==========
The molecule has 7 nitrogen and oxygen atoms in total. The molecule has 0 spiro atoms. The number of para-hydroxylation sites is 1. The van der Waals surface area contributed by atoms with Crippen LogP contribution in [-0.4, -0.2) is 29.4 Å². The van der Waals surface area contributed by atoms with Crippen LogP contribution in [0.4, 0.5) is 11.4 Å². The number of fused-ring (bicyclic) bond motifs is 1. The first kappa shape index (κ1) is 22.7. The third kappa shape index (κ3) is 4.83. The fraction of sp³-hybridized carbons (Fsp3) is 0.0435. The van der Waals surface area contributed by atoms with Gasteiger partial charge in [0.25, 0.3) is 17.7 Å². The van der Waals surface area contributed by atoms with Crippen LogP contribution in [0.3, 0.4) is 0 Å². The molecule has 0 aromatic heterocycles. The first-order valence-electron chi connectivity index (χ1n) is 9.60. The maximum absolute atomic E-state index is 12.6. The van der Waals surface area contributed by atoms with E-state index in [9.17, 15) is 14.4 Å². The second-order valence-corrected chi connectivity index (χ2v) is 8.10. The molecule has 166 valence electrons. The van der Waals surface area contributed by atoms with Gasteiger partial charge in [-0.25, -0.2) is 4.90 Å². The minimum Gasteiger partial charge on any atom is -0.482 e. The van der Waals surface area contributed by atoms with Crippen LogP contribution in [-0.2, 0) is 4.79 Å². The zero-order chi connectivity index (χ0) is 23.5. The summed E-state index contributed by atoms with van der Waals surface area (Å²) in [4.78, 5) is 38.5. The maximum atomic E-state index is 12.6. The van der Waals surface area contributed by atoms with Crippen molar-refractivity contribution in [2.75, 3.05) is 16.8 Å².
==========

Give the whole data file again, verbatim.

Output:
The molecule has 7 nitrogen and oxygen atoms in total. The molecule has 0 spiro atoms. The number of para-hydroxylation sites is 1. The van der Waals surface area contributed by atoms with Crippen LogP contribution in [-0.4, -0.2) is 29.4 Å². The van der Waals surface area contributed by atoms with Crippen LogP contribution in [0.4, 0.5) is 11.4 Å². The number of fused-ring (bicyclic) bond motifs is 1. The first kappa shape index (κ1) is 22.7. The third kappa shape index (κ3) is 4.83. The fraction of sp³-hybridized carbons (Fsp3) is 0.0435. The van der Waals surface area contributed by atoms with Gasteiger partial charge in [0.25, 0.3) is 17.7 Å². The van der Waals surface area contributed by atoms with Crippen LogP contribution in [0.3, 0.4) is 0 Å². The molecule has 0 aromatic heterocycles. The first-order valence-electron chi connectivity index (χ1n) is 9.60. The maximum absolute atomic E-state index is 12.6. The van der Waals surface area contributed by atoms with E-state index in [9.17, 15) is 14.4 Å². The second-order valence-corrected chi connectivity index (χ2v) is 8.10. The molecule has 166 valence electrons. The van der Waals surface area contributed by atoms with Gasteiger partial charge in [-0.25, -0.2) is 4.90 Å². The minimum Gasteiger partial charge on any atom is -0.482 e. The van der Waals surface area contributed by atoms with Crippen LogP contribution in [-0.2, 0) is 4.79 Å². The zero-order chi connectivity index (χ0) is 23.5. The summed E-state index contributed by atoms with van der Waals surface area (Å²) in [4.78, 5) is 38.5. The maximum atomic E-state index is 12.6. The van der Waals surface area contributed by atoms with Crippen molar-refractivity contribution in [2.75, 3.05) is 16.8 Å².